RAF Brings Sentry Surveillance Operations to a Close

 - August 6, 2021, 6:32 AM
RAF Sentry AEW.Mk 1 ZH103 is seen during operations from RAF Akrotiri as part of No. 83 Expeditionary Air Group. (Photo: 83 EAG)

On July 30 the UK’s Royal Air Force flew its last operational sortie with the Boeing E-3D—known as the Sentry AEW.Mk 1 in RAF service—airborne warning and control aircraft. The aircraft in question, ZH103, flew the final sortie from the RAF's Akrotiri base in Cyprus, where the aircraft had been one of two deployed as part of Operation Shader, the UK’s contribution to anti-Daesh operations in Syria and Iraq. The aircraft has been withdrawn from service following its return to the UK on August 4.

Home-based at RAF Waddington in Lincolnshire, No. 8 Squadron had maintained a detachment of E-3Ds at Akrotiri since January 2015. Recently the Cyprus-based aircraft also flew missions in support of Operation Fortis, the first deployment of the carrier Queen Elizabeth, which operated for a while in the eastern Mediterranean, launching operational sorties by its RAF and U.S. Marine Corps F-35Bs.

The Sentry AEW.Mk 1 entered RAF service in 1991, seven aircraft being hastily acquired to replace the elderly Avro Shackleton AEW.Mk 2 in the wake of the cancellation of the Nimrod AEW.Mk 3. It has been involved in many UK operations, including those over Afghanistan, Iraq, and Libya, while also maintaining NATO commitments in Europe as part of the organization’s airborne early warning force (NAEWF).

From 2011 the fleet dwindled through a lack of funding for updates. In March this year the UK’s defense review finally brought the axe down on the Sentry, with the fleet to be retired before the end of the year. The return of ZH103 to the UK and its subsequent retirement leaves No. 8 Squadron with two active aircraft, although they are to be retired soon.

Their replacement will be three Boeing E-7A Wedgetail aircraft, based on the 737 airliner. They are scheduled for delivery in 2023, and in the interim the UK’s commitments will be assumed by other NATO aircraft, notably the E-3s of the NAEWF and France.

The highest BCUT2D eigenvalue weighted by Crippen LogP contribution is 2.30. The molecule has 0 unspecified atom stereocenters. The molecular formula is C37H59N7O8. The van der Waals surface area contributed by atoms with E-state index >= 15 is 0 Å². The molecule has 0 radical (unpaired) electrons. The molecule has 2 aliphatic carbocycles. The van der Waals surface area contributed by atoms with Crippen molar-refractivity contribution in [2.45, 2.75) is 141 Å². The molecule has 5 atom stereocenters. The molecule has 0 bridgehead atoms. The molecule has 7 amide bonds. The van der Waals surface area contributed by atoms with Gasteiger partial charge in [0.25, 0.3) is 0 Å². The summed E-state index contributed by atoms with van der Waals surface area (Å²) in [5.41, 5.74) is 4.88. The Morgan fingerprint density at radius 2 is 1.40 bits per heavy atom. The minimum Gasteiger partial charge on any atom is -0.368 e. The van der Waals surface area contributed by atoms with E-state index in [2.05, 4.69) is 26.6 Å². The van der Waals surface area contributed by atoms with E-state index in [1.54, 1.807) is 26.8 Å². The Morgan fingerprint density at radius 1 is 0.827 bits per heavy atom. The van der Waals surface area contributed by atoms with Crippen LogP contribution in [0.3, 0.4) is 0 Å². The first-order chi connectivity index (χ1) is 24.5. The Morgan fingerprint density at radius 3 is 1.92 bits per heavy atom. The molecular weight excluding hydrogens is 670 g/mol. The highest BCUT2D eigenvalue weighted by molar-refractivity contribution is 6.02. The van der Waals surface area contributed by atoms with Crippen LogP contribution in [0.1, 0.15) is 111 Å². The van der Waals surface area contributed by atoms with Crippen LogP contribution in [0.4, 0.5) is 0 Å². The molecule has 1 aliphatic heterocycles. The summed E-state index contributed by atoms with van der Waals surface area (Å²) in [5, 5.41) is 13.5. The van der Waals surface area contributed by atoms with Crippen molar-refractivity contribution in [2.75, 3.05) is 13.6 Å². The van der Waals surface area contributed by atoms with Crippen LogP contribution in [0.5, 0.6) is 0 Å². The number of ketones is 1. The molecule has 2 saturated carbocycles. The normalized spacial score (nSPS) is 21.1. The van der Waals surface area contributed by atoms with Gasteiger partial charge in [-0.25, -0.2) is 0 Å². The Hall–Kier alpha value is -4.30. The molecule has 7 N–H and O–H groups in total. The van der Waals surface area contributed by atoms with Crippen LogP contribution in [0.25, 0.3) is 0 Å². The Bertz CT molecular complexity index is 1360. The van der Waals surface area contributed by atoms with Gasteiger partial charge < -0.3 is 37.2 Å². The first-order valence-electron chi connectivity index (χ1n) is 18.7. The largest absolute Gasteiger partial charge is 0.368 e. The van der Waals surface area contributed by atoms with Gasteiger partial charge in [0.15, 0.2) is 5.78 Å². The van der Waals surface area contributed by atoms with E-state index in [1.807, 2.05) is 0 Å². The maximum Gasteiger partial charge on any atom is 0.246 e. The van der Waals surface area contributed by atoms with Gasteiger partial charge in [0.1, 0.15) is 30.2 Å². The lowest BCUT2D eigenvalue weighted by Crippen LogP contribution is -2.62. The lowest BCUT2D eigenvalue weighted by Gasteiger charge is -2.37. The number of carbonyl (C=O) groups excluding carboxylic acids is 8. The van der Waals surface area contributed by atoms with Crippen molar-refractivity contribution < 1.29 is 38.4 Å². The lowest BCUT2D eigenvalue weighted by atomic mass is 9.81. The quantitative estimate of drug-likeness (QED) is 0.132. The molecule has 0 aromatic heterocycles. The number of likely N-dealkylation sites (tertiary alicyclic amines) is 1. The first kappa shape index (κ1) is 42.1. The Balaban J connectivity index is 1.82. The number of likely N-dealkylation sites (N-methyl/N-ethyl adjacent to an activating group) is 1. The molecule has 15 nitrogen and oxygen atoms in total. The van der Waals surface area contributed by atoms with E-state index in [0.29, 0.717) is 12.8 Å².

However, there is productive life left for at least one of the RAF E-3Ds. Aircraft ZH104 has been sold to the U.S. Navy for $15 million. It has been in storage since January at Lake Charles Airport in Louisiana, where it will be modified at Northrop Grumman’s maintenance and modification center for a new career as an aircrew trainer for the Navy’s Boeing E-6B Mercury fleet.

Conversion and continuation training for the E-6B—a vital airborne command post for U.S. nuclear forces—is currently conducted on mission aircraft. The purchase of the E-3 will allow non-mission related training to be conducted without exerting demand on the operational E-6B fleet, saving an estimated 600 flight hours and 2,400 takeoff/landing cycles per year. In the past the U.S. Air Force and NATO have similarly used surplus 707s (as the TC-18E and CT-49, respectively) as aircrew trainers for the E-3 Sentry fleet, and TC-135 trainers to support the RC-135 signals intelligence-gathering platforms.

The RAF’s E-3D is an ideal partner to the E-6B for this “bounce-bird” role, as it shares the same 707-320 airframe and CFM56 engines. Moreover, it is equipped for both boom and probe refueling, although the E-6B only employs the boom method. Following modification, the aircraft is due to be delivered to the Mercury fleet at Tinker AFB, Oklahoma, in October 2023. Based on anticipated usage, it should be able to serve until 2038.

US Navy E-3D Sentry
The ex-RAF E-3D is seen at Lake Charles during an inspection visit by a team from the U.S. Navy’s PMA-271. The program office is overseeing the aircraft’s acquisition and modification for aircrew training duties. (Photo: PMA-271/U.S. Navy)